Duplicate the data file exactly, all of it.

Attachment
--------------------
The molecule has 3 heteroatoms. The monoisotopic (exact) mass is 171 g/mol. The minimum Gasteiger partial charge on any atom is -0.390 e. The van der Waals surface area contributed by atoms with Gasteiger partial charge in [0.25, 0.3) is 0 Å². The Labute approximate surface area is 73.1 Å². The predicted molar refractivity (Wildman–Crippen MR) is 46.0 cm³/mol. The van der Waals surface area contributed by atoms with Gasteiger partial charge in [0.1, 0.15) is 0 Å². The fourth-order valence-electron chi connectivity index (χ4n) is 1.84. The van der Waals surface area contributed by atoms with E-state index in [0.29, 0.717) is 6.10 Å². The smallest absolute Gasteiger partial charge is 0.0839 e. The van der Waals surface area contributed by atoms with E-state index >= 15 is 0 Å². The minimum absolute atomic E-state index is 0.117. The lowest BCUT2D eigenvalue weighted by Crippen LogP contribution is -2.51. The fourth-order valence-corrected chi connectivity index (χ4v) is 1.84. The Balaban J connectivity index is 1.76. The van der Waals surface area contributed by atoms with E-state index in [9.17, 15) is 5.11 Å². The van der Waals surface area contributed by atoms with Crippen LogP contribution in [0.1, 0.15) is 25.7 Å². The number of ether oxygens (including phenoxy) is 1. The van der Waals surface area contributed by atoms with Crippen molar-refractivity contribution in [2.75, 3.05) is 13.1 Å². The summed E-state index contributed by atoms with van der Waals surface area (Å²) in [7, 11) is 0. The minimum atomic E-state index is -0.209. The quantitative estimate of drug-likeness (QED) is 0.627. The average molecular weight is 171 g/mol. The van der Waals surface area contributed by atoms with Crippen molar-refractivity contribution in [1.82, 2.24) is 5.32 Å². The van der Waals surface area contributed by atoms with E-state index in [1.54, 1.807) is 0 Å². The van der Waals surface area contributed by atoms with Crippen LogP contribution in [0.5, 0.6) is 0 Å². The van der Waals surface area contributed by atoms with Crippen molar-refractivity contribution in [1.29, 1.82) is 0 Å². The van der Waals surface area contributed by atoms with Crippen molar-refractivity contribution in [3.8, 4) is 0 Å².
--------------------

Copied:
The molecule has 3 heteroatoms. The monoisotopic (exact) mass is 171 g/mol. The minimum Gasteiger partial charge on any atom is -0.390 e. The van der Waals surface area contributed by atoms with Gasteiger partial charge in [0.25, 0.3) is 0 Å². The Labute approximate surface area is 73.1 Å². The predicted molar refractivity (Wildman–Crippen MR) is 46.0 cm³/mol. The van der Waals surface area contributed by atoms with Gasteiger partial charge in [0.1, 0.15) is 0 Å². The fourth-order valence-electron chi connectivity index (χ4n) is 1.84. The van der Waals surface area contributed by atoms with E-state index in [0.29, 0.717) is 6.10 Å². The smallest absolute Gasteiger partial charge is 0.0839 e. The van der Waals surface area contributed by atoms with E-state index >= 15 is 0 Å². The minimum absolute atomic E-state index is 0.117. The lowest BCUT2D eigenvalue weighted by Crippen LogP contribution is -2.51. The fourth-order valence-corrected chi connectivity index (χ4v) is 1.84. The Balaban J connectivity index is 1.76. The van der Waals surface area contributed by atoms with E-state index in [9.17, 15) is 5.11 Å². The van der Waals surface area contributed by atoms with Crippen LogP contribution in [0.1, 0.15) is 25.7 Å². The number of ether oxygens (including phenoxy) is 1. The van der Waals surface area contributed by atoms with Crippen molar-refractivity contribution in [2.75, 3.05) is 13.1 Å². The summed E-state index contributed by atoms with van der Waals surface area (Å²) in [7, 11) is 0. The minimum atomic E-state index is -0.209. The quantitative estimate of drug-likeness (QED) is 0.627. The average molecular weight is 171 g/mol. The van der Waals surface area contributed by atoms with Crippen molar-refractivity contribution in [1.82, 2.24) is 5.32 Å². The van der Waals surface area contributed by atoms with E-state index in [1.54, 1.807) is 0 Å². The van der Waals surface area contributed by atoms with Crippen LogP contribution in [0.5, 0.6) is 0 Å². The van der Waals surface area contributed by atoms with Crippen molar-refractivity contribution in [1.29, 1.82) is 0 Å². The van der Waals surface area contributed by atoms with Crippen molar-refractivity contribution in [3.8, 4) is 0 Å².